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Indonesia is No Model for Muslim Democracy - NYTimes

Indonesia is No Model for Muslim Democracy - NYTimes

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Published by: Oemar Werfete on May 25, 2012
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25/05/2012 23:58Indonesia Is No Model for Muslim Democracy - NYTimes.comPage 1 of 3http://www.nytimes.com/2012/05/22/opinion/no-model-for-muslim-democracy.html?_r=1
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Op-Ed Contributor: Indonesia'sRising Religious Intolerance(May 22, 2012)
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OP-ED CONTRIBUTOR
No Model for Muslim Democracy 
 Anthony Russo
By ANDREAS HARSONOPublished: May 21, 2012
Jakarta,IndonesiaIT is fashionable these days for Western leaders to praise Indonesia asa model Muslim democracy. Secretary of State Hillary Rodham Clintonhasdeclared, “If you want to know  whether Islam, democracy, modernity and women’s rights can coexist, go toIndonesia.” And last month Britain’sprime minister, David Cameron,lauded Indonesiaforshowing that “religion and democracy need not be inconflict.”Tell that to Asia Lumbantoruan, a Christian elder whosecongregation outside Jakarta has recently had two of itspartially built churches burned down by Islamist militants.He was stabbed by these extremists while defending a thirdsite from attack in September 2010.This week in Geneva, the United Nations is reviewing Indonesia’s human rights record. Itshould call on PresidentSusilo Bambang Yudhoyonoto crack down on extremists andprotect minorities. While Indonesia has made great strides in consolidating a stable,democratic government after five decades of authoritarian rule, the country is by no meansa bastion of tolerance. The rights of religious and ethnic minorities are routinely trampled. While Indonesia’s Constitution protects freedom of religion, regulations against
 
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25/05/2012 23:58Indonesia Is No Model for Muslim Democracy - NYTimes.comPage 2 of 3http://www.nytimes.com/2012/05/22/opinion/no-model-for-muslim-democracy.html?_r=1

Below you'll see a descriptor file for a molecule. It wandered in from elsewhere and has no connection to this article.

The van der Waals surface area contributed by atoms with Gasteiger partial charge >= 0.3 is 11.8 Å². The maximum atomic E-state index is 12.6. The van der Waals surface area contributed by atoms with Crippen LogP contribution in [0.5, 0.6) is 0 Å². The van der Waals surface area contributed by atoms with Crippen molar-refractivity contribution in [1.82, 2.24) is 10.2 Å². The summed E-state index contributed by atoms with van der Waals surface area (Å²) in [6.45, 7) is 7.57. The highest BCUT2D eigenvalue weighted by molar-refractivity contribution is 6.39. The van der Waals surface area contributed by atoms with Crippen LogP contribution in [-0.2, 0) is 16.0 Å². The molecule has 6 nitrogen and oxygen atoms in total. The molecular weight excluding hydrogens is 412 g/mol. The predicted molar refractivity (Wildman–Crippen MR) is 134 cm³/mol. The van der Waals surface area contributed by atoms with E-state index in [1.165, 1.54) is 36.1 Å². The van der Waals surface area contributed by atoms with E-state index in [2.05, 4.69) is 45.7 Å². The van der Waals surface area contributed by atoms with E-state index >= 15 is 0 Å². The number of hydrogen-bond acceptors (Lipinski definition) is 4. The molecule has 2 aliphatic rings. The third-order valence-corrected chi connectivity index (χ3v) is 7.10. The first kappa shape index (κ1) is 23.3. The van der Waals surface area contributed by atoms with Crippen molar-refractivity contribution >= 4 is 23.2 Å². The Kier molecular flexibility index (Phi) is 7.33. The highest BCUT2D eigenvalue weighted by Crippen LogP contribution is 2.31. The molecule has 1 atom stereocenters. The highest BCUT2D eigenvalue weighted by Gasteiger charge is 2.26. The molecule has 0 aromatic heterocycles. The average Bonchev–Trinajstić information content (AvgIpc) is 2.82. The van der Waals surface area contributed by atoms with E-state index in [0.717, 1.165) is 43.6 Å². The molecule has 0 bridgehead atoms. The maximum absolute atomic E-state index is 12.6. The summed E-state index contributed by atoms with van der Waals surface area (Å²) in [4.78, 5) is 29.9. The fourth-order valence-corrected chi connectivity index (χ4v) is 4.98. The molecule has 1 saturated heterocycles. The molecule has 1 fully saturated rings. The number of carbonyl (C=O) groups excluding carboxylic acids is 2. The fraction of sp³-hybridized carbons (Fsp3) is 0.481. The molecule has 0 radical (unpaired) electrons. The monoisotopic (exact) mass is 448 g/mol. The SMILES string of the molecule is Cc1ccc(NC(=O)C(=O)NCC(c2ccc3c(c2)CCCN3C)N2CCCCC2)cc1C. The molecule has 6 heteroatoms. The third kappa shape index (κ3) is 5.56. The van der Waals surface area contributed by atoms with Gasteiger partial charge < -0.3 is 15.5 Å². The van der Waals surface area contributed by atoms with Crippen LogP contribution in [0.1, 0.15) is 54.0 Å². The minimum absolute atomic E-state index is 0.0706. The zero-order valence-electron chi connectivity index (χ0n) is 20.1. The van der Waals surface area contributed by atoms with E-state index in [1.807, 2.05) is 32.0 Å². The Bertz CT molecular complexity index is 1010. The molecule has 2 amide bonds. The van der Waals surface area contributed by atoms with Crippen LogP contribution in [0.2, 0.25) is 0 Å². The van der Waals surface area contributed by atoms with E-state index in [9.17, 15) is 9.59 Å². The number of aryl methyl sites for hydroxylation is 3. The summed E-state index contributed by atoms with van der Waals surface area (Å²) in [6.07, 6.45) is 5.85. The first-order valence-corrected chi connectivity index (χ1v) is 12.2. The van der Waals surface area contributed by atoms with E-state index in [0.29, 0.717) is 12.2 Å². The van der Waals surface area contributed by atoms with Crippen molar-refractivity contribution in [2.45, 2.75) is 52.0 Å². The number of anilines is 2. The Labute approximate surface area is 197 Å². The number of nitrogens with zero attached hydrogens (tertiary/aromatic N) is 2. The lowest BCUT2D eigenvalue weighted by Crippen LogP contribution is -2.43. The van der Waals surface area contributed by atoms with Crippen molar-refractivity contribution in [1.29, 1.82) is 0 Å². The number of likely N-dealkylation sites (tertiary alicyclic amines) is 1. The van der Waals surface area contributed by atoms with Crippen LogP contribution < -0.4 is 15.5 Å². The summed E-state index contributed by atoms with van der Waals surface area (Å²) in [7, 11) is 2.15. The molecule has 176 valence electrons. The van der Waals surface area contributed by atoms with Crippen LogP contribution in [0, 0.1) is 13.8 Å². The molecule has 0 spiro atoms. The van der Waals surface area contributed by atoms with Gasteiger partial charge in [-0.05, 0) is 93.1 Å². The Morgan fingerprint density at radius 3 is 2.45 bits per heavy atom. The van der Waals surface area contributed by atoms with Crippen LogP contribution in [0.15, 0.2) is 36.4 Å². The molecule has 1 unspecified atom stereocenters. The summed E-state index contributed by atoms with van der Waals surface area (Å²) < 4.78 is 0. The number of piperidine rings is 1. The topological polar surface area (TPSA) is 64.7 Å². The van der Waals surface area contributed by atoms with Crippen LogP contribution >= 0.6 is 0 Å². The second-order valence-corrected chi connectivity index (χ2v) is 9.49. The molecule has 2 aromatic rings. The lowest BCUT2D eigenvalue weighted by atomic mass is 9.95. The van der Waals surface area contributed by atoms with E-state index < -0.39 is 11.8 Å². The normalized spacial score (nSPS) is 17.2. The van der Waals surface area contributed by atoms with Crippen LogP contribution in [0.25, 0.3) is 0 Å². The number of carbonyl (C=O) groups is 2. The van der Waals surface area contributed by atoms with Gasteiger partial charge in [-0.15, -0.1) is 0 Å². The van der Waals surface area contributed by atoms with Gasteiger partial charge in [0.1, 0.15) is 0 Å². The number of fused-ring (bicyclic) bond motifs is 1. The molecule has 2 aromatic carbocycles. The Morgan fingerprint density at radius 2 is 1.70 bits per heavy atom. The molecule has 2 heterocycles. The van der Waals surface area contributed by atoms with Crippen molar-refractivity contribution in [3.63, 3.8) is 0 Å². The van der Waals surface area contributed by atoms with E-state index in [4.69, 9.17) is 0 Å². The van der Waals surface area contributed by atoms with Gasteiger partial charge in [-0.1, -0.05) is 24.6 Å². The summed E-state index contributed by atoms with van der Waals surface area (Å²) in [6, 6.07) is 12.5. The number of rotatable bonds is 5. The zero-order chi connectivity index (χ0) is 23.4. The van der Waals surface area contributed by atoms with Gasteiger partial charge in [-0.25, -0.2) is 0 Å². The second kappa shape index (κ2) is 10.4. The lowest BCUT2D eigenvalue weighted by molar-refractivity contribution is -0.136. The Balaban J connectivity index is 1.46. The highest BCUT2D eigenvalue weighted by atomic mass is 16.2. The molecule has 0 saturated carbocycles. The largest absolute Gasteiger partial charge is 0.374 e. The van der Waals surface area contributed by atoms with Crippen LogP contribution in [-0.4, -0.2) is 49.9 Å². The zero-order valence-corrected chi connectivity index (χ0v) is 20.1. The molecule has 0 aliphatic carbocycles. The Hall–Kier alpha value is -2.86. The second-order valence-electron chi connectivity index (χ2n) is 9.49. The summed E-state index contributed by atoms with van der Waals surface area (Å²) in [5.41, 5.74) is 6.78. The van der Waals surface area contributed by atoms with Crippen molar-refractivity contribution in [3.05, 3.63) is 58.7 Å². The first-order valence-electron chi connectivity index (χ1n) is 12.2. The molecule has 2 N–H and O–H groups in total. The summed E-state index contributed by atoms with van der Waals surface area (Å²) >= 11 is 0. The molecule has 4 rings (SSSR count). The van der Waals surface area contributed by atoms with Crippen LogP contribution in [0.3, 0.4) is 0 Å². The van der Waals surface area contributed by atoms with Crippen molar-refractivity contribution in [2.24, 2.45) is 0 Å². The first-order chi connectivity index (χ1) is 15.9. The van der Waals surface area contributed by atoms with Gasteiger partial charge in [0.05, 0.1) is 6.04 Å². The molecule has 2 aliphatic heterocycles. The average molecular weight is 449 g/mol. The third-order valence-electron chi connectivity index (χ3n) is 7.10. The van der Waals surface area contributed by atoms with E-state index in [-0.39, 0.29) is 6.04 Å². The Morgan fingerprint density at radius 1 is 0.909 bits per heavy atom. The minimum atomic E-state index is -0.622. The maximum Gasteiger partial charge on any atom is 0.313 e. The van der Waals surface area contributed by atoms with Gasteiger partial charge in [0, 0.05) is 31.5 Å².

blasphemy and proselytizing are routinely used to prosecuteatheists, Bahais, Christians,Shiites, Sufis and members of the Ahmadiyyafaith — a Muslim sect declared to be deviantin many Islamic countries. By 2010, Indonesia had over 150 religiously motivatedregulations restricting minorities’ rights.In 2006, Mr. Yudhoyono, in a new decree on “religious harmony,” tightened criteria for building a house of worship. The decree is enforced only on religious minorities — often when Islamists pressure local officials not to authorize the construction of Christianchurches or to harass and intimidate those worshiping in “illegal” churches, which lack official registration. More than 400 such churches have been closed since Mr. Yudhoyonotook office in 2004. Although the government has cracked down on Jemaah Islamiyah, an Al Qaeda affiliatethat has bombed hotels, bars and embassies, it has not intervened to stop other Islamistmilitants who regularly commit less publicized crimes against religious minorities. Mr. Yudhoyono’s government is reluctant to take them on because it rules Indonesia in acoalition with intolerant Islamist political parties.Mr. Yudhoyono is not simply turning a blind eye; he has actively courted conservativeIslamist elements and relies on them to maintain his majority in Parliament, even grantingthem key cabinet positions. These appointments send a message to Indonesia’s populationand embolden Islamist extremists to use violence against minorities.In August 2011, for example, Muslim militants burned down three Christian churches onSumatra. No one was charged and officials have prevented the congregations fromrebuilding their churches. And on the outskirts of Jakarta, two municipalities have refusedto obey Supreme Court orders to reopen two sealed churches; Mr. Yudhoyono claimed hehad no authority to intervene.Christians are not the only targets. In June 2008, the Yudhoyono administration issued adecree requiring the Ahmadiyya sect to “stop spreading interpretations and activities thatdeviate from the principal teachings of Islam,” including its fundamental belief that there was a prophet after Muhammad. The government said the decree was necessary to prevent violence against the sect. But provincial and local governments used the decree to writeeven stricter regulations. Muslim militants, who consider the Ahmadiyya heretics, thenforcibly shut down more than 30 Ahmadiyya mosques.In the deadliest attack, in western Java in February 2011, three Ahmadiyya men werekilled. A cameraman recorded the violence, and versions of it wereposted on YouTube. AnIndonesian court eventually prosecuted 12 militants for the crime, but handed down paltry sentences of only four to six months. Mr. Yudhoyono has also failed to protect ethnicminorities who have peacefully called for independence in the country’s eastern regions of Papua and the Molucca Islands. During demonstrations in Papua on May 1, one protester was killed and 13 were arrested. And last October, the government brutally suppressed thePapuan People’s Congress, beating dozens and killing three people. While protesters were jailed and charged with treason, the police chief in charge of security that day waspromoted. Almost 100 people remain in prison for peacefully protesting. Dozens are ill, but thegovernment has denied them proper treatment, claiming it lacks the money. Even theSuharto dictatorship allowed the International Committee of the Red Cross to visitpolitical prisoners, yet the Yudhoyono government has banned the I.C.R.C. from workingin Papua.Instead of praising Indonesia, nations that support tolerance and free speech shouldpublicly demand that Indonesia respect religious freedom, release political prisoners andlift restrictions on media and human rights groups in Papua.Mr. Yudhoyono needs to take charge of this situation by revoking discriminatory regulations, demanding that his coalition partners respect the religious freedom of allminorities in word and in deed, and enforcing the constitutional protection of freedom of